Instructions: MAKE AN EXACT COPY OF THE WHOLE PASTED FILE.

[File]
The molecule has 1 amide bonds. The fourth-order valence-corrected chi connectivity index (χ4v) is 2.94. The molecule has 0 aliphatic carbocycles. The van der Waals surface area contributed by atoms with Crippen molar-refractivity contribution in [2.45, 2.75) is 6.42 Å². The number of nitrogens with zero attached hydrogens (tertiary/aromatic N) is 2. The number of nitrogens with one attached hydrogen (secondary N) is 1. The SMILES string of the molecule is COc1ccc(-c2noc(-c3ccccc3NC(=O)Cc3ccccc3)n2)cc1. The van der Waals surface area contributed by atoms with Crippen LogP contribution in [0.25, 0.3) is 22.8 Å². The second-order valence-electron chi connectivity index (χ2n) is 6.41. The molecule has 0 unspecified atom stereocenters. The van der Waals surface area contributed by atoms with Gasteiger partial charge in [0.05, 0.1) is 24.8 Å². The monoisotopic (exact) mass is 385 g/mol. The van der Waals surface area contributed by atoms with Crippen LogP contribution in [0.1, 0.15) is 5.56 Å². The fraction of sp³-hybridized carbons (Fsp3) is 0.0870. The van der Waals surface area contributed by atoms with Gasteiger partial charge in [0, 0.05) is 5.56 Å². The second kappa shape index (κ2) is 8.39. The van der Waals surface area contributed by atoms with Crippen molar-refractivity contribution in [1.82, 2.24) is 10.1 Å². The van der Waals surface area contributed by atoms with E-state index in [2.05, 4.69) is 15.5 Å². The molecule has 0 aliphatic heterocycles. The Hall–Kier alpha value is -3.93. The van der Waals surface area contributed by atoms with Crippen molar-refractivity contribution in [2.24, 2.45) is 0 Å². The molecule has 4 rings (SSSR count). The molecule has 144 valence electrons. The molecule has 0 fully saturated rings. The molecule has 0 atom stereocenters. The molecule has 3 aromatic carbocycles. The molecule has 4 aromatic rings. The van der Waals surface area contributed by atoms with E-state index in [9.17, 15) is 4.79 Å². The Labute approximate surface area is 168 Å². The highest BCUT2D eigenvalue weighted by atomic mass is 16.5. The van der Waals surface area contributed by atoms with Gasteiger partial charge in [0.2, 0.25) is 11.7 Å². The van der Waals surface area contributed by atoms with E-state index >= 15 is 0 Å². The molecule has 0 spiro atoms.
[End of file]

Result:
The molecule has 1 amide bonds. The fourth-order valence-corrected chi connectivity index (χ4v) is 2.94. The molecule has 0 aliphatic carbocycles. The van der Waals surface area contributed by atoms with Crippen molar-refractivity contribution in [2.45, 2.75) is 6.42 Å². The number of nitrogens with zero attached hydrogens (tertiary/aromatic N) is 2. The number of nitrogens with one attached hydrogen (secondary N) is 1. The SMILES string of the molecule is COc1ccc(-c2noc(-c3ccccc3NC(=O)Cc3ccccc3)n2)cc1. The van der Waals surface area contributed by atoms with Crippen LogP contribution in [0.25, 0.3) is 22.8 Å². The second-order valence-electron chi connectivity index (χ2n) is 6.41. The molecule has 0 unspecified atom stereocenters. The van der Waals surface area contributed by atoms with Gasteiger partial charge in [0.05, 0.1) is 24.8 Å². The monoisotopic (exact) mass is 385 g/mol. The van der Waals surface area contributed by atoms with Crippen LogP contribution in [0.1, 0.15) is 5.56 Å². The fraction of sp³-hybridized carbons (Fsp3) is 0.0870. The van der Waals surface area contributed by atoms with Gasteiger partial charge in [0, 0.05) is 5.56 Å². The second kappa shape index (κ2) is 8.39. The van der Waals surface area contributed by atoms with Crippen molar-refractivity contribution in [1.82, 2.24) is 10.1 Å². The van der Waals surface area contributed by atoms with E-state index in [2.05, 4.69) is 15.5 Å². The molecule has 0 aliphatic heterocycles. The Hall–Kier alpha value is -3.93. The van der Waals surface area contributed by atoms with Crippen molar-refractivity contribution in [2.24, 2.45) is 0 Å². The molecule has 4 rings (SSSR count). The molecule has 144 valence electrons. The molecule has 0 fully saturated rings. The molecule has 0 atom stereocenters. The molecule has 3 aromatic carbocycles. The molecule has 4 aromatic rings. The van der Waals surface area contributed by atoms with E-state index in [9.17, 15) is 4.79 Å². The Labute approximate surface area is 168 Å². The highest BCUT2D eigenvalue weighted by atomic mass is 16.5. The van der Waals surface area contributed by atoms with Gasteiger partial charge in [0.2, 0.25) is 11.7 Å². The van der Waals surface area contributed by atoms with E-state index >= 15 is 0 Å². The molecule has 0 spiro atoms.